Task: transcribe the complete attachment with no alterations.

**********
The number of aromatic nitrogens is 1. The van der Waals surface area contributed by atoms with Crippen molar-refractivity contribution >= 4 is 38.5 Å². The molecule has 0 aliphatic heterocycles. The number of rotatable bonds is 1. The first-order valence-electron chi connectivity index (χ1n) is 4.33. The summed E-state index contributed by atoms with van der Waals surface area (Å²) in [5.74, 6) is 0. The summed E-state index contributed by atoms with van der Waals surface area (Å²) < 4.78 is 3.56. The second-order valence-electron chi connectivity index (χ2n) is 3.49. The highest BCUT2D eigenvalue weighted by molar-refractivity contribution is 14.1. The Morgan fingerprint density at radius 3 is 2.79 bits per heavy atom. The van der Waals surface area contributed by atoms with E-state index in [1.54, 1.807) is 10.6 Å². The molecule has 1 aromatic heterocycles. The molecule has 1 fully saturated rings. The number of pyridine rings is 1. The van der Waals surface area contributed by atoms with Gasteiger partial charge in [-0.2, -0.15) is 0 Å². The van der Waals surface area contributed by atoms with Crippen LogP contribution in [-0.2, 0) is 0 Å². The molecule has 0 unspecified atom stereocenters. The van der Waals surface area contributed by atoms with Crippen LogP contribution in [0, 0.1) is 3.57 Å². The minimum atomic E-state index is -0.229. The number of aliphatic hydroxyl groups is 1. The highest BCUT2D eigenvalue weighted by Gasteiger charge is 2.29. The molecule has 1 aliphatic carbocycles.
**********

The number of aromatic nitrogens is 1. The van der Waals surface area contributed by atoms with Crippen molar-refractivity contribution >= 4 is 38.5 Å². The molecule has 0 aliphatic heterocycles. The number of rotatable bonds is 1. The first-order valence-electron chi connectivity index (χ1n) is 4.33. The summed E-state index contributed by atoms with van der Waals surface area (Å²) in [5.74, 6) is 0. The summed E-state index contributed by atoms with van der Waals surface area (Å²) < 4.78 is 3.56. The second-order valence-electron chi connectivity index (χ2n) is 3.49. The highest BCUT2D eigenvalue weighted by molar-refractivity contribution is 14.1. The Morgan fingerprint density at radius 3 is 2.79 bits per heavy atom. The van der Waals surface area contributed by atoms with E-state index in [1.54, 1.807) is 10.6 Å². The molecule has 1 aromatic heterocycles. The molecule has 1 fully saturated rings. The number of pyridine rings is 1. The van der Waals surface area contributed by atoms with Gasteiger partial charge in [-0.2, -0.15) is 0 Å². The van der Waals surface area contributed by atoms with Crippen LogP contribution in [-0.2, 0) is 0 Å². The molecule has 0 unspecified atom stereocenters. The van der Waals surface area contributed by atoms with Crippen LogP contribution in [0, 0.1) is 3.57 Å². The minimum atomic E-state index is -0.229. The number of aliphatic hydroxyl groups is 1. The highest BCUT2D eigenvalue weighted by Gasteiger charge is 2.29. The molecule has 1 aliphatic carbocycles.